When your child is getting chemotherapy, you have a lot on your mind—how to get him to his appointment, who can stay with him afterward, how to cam him down, etc. You might not be thinking giving him water so he can stay hydrated.
However, hydration is very important. According to the Academy of Nutrition and Dietetics, hydration is necessary for good health—it helps the body maintain its temperature, carries nutrients and oxygens to different parts of the body, lubricates joints and tissues, and is key for keeping up a healthy weight.
Unfortunately, kids with cancer are prone to dehydration, especially when undergoing treatments like chemotherapy.
If your child is having trouble keeping liquids down, or just doesn’t want to drink, here are 5 ways to help him stay hydrated.
1. Make It Yummy
When it comes to staying hydrated, water is best. But sometimes, a child just doesn’t want to drink any more water. Try making water a little more exciting—buy flavored water, or add a slice of fresh lemon.
If that’s not doing the trick, it’s okay to switch to other drinks. The American Academy of Family Physicians (AAFP) says that milk, juice, and tea can also help a child stay hydrated
Just be careful with caffeinated drinks—they won’t necessarily cause dehydration, but they can make a child have to urinate more frequently. And according to the US National Library of Medicine (NLM), frequent urination can lead to dehydration.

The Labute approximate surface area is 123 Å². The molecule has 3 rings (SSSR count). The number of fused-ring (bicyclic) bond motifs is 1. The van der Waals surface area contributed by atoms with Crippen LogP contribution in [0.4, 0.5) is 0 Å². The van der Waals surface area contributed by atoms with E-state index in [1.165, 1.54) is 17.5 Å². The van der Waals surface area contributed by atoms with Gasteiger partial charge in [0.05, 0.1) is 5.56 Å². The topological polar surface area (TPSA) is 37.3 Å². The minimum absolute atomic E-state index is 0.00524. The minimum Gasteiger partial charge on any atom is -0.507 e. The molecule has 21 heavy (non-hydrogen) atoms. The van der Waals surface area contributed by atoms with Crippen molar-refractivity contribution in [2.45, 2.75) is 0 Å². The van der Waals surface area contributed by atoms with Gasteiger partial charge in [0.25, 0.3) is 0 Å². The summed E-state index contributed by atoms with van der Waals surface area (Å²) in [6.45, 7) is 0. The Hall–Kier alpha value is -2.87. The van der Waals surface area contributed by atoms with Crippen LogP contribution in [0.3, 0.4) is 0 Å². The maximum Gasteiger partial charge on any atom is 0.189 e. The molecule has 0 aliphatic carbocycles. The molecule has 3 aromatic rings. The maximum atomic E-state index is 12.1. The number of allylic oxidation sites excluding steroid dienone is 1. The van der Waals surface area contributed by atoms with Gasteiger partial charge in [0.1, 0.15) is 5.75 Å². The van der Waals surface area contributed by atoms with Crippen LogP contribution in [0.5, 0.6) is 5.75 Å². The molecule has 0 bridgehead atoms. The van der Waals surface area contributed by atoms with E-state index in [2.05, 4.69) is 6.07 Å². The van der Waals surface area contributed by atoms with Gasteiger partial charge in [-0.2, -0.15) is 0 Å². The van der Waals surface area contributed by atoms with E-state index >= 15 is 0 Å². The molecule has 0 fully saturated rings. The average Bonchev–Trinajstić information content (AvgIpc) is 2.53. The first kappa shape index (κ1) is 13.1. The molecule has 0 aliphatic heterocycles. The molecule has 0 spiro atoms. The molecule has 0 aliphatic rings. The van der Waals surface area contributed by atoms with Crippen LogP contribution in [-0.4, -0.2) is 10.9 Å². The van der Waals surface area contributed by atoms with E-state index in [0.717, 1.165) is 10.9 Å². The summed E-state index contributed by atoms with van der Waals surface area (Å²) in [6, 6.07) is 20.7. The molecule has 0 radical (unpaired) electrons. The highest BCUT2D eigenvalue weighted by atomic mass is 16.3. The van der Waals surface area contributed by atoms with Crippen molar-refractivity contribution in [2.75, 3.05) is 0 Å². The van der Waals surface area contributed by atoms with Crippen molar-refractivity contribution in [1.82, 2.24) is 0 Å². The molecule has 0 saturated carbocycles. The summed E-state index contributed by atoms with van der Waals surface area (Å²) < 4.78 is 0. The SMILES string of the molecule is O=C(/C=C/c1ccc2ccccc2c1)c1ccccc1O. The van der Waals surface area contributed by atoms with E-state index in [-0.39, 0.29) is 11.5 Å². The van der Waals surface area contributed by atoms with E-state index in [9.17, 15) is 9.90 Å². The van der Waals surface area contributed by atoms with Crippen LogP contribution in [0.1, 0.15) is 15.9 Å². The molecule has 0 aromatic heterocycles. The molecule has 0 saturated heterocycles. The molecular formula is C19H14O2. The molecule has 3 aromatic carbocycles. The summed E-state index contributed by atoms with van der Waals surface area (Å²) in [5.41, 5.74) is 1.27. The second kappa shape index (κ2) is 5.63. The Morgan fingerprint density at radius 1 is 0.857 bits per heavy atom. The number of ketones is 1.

2. Slow And Steady Wins The (Recovery) Race
If a child is nauseated, the thought of drinking something might make his nausea even worse.
Fortunately, water doesn’t need to be gulped down to be effective. Instead of setting a glass in front of him and telling him to drink up, the American Academy of Pediatrics (AAP) recommends offering small, frequent sips or having him suck on ice chips.
Build up the amount of fluids gradually—starting with 1 oz per hour, then 2 oz per hour, and so on, until he feels he can drink normally. Slow, frequent sips might make it easier for him to keep the fluids down, according to an October 2011 article from CNN.
3. Eat Water
There’s a quick and easy trick to keep up your sleeve if you have a kid who is fussing about drinking. Rather than giving her a drink, serve her some feel-better snacks that are high in water content.
4. Bottle It Up
Sometimes, the problem isn’t that a child doesn’t want to drink—it’s that he doesn’t remember to drink.
When your child goes back to school or hanging out with friends, always pack him a water bottle. Simply carrying the bottle with him might remind him to take a drink. And you will guarantee that he has a clean, healthy source of water available.
5. Solution May Be The Solution
If a child has been vomiting, she may lose sodium or potassium. In order to boost these levels back to normal, her pediatrician may recommend a rehydration solution.
In addition to rehydrating a child, and replacing the lost nutrients, the AAP notes two other benefits of rehydration solutions:
- They come in flavored liquid and popsicle-like forms so they’re more appealing to kids (and easier to take than a pill).
- The liquid or popsicle form ensures that the solution is taken in slowly, which might help her keep it down.
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